‐ The close ties between the Center for American Progress, an ostensibly nonpartisan nonprofit, and the Obama administration have long been plain: Its founder, former Clinton chief of staff John Podesta, rejoined the White House this year as an adviser to Obama, and it has served as both a launching pad and a landing place for a handful of Obama staffers. In March, Zaid Jilani, a former writer for the outfit’s blog, ThinkProgress, compared his experience to that of journalists at Russia Today, a television network funded by Putin’s government. Jilani said in a blog post that ThinkProgress writers were prevented from taking a stand against Obama’s policy in Afghanistan. After he published a post critical of the president’s foreign policy, “calls from the White House started pouring in,” and Jilani and his colleagues were “berated for . . . creating daylight between us and Obama.” ThinkProgress’s statement of principles claims that it is “editorially independent” and “committed to accuracy.” One of those — at least — would seem to need revising.
#page#Whom Are You Calling a Coward?
Eric Holder once called the United States of America a “nation of cowards” when it comes to the issue of race. “Certain subjects are off-limits and . . . to explore them risks at best embarrassment and at worst the questioning of one’s character,” he told his department’s employees at an event celebrating Black History Month.
I would like to think he sent a nice card to Paul Ryan.
If you haven’t heard, Paul Ryan is coming out with an anti-poverty agenda that focuses on the value of work. The labor-force-participation rate is the worst it’s been since 1978 (for men in their 30s, Greece is actually doing better than the U.S.). For workers in the bottom half of the economy, the recession never ended. The War on Poverty 50 years on hasn’t changed the poverty rate (though, in fairness, the poverty rate is a fairly bogus statistic used to justify the anti-poverty bureaucracy’s existence). Intergenerational poverty, particularly in African-American communities, is especially acute. If you don’t believe me, pick up a copy of The Nation or The New Republic almost at random and you’ll see that liberals routinely acknowledge this point. You could even read some of Barack Obama’s speeches, including his recent remarks explaining his new “My Brother’s Keeper” initiative, which is aimed solely at young black and Hispanic men.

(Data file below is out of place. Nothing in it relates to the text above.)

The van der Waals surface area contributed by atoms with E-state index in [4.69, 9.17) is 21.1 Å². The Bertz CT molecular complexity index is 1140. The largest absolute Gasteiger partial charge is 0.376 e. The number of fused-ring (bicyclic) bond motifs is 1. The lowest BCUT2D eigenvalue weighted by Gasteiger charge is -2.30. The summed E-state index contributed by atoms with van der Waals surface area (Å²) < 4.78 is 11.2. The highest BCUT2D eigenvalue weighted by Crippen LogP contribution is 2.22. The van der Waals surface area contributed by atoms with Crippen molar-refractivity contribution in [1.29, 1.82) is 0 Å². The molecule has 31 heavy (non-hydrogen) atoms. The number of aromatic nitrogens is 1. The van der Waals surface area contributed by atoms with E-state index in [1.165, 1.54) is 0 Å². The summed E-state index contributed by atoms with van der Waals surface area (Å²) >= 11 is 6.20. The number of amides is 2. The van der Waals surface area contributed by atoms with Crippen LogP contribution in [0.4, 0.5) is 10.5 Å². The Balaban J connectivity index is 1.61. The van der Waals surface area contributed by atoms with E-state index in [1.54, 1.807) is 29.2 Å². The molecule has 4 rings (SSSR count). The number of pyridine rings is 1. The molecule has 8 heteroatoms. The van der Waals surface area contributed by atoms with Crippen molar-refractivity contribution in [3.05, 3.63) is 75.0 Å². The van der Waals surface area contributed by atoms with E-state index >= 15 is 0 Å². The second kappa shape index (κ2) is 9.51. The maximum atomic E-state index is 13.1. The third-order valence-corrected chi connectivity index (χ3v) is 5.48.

The reasons for these problems are complex. But some of them have to do with culture. Family breakdown — a product of cultural forces, if you think about it for a nanosecond — has a powerful correlation with economic immobility and poverty. I almost feel stupid having to rehash any of this, because no remotely informed person denies these facts — at least in private conversations.
But say such things in public — and make the mistake of being a Republican — and boom, you are a racist. Paul Ryan said on Bill Bennett’s radio show that there are, “in our inner cities in particular, . . . generations of men not even thinking about working.”
The transmission belt between left-wing websites and MSNBC gargoyles whirred into overdrive. It was all dog-whistle racism! ThinkProgress — a name that should be studied for succinct false advertising — announced that Ryan “blam[ed] poverty on lazy ‘inner city’ men.” With all of the intellectual generosity he could muster, Paul Krugman wrote:
Just to be clear, there’s no evidence that Mr. Ryan is personally a racist, and his dog-whistle may not even have been deliberate. But it doesn’t matter. He said what he said because that’s the kind of thing conservatives say to each other all the time. And why do they say such things? Because American conservatism is still, after all these years, largely driven by claims that liberals are taking away your hard-earned money and giving it to Those People.
Indeed, race is the Rosetta Stone that makes sense of many otherwise incomprehensible aspects of U.S. politics.
Ah yes, the unintended racism of wanting to find jobs for black people so they can get out of poverty. The ornate idiocy of it all is almost a thing of beauty. Essentially, conservatives are racist because they don’t want to help poor black people, and they are racist if they want to help poor black people. The only way not to be racist is to endorse the policies that have done so little to help poor black people.
The cruelty of it all is eclipsed only by the hypocrisy of it. The very same liberals who bleat about the burning need for a national conversation on race are not just willing but eager to denounce the racism of anyone who enters that conversation, no matter how tangentially and no matter how sincerely. And when conservatives fail to take the bait, they are denounced as heartless cowards. To paraphrase Will Rogers, calls to join in a national conversation on race amount to saying “Nice doggy” until liberals can find a rock.